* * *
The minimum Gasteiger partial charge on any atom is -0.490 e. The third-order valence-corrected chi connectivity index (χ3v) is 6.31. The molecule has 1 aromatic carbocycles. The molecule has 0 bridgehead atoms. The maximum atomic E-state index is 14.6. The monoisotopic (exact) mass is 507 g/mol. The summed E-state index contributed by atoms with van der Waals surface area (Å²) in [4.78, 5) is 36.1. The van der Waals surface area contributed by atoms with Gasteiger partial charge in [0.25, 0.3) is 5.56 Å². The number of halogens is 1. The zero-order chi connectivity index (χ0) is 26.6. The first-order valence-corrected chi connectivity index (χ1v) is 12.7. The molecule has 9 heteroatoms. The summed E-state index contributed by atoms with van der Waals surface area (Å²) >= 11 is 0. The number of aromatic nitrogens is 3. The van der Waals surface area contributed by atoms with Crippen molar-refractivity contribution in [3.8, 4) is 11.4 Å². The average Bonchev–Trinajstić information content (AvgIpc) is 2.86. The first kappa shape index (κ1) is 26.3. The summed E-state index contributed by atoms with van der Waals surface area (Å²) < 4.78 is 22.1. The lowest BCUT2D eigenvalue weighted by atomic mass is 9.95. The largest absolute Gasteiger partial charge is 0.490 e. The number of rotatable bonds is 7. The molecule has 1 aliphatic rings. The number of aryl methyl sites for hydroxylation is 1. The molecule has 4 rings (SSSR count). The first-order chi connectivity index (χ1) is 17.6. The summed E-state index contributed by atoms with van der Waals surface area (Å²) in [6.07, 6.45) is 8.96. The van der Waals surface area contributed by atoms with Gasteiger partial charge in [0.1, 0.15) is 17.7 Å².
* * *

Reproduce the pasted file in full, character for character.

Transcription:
The minimum Gasteiger partial charge on any atom is -0.490 e. The third-order valence-corrected chi connectivity index (χ3v) is 6.31. The molecule has 1 aromatic carbocycles. The molecule has 0 bridgehead atoms. The maximum atomic E-state index is 14.6. The monoisotopic (exact) mass is 507 g/mol. The summed E-state index contributed by atoms with van der Waals surface area (Å²) in [4.78, 5) is 36.1. The van der Waals surface area contributed by atoms with Gasteiger partial charge in [0.25, 0.3) is 5.56 Å². The number of halogens is 1. The zero-order chi connectivity index (χ0) is 26.6. The first-order valence-corrected chi connectivity index (χ1v) is 12.7. The molecule has 9 heteroatoms. The summed E-state index contributed by atoms with van der Waals surface area (Å²) >= 11 is 0. The number of aromatic nitrogens is 3. The van der Waals surface area contributed by atoms with Crippen molar-refractivity contribution in [3.8, 4) is 11.4 Å². The average Bonchev–Trinajstić information content (AvgIpc) is 2.86. The first kappa shape index (κ1) is 26.3. The summed E-state index contributed by atoms with van der Waals surface area (Å²) < 4.78 is 22.1. The lowest BCUT2D eigenvalue weighted by atomic mass is 9.95. The largest absolute Gasteiger partial charge is 0.490 e. The number of rotatable bonds is 7. The molecule has 1 aliphatic rings. The number of aryl methyl sites for hydroxylation is 1. The molecule has 4 rings (SSSR count). The first-order chi connectivity index (χ1) is 17.6. The summed E-state index contributed by atoms with van der Waals surface area (Å²) in [6.07, 6.45) is 8.96. The van der Waals surface area contributed by atoms with Gasteiger partial charge in [0.1, 0.15) is 17.7 Å².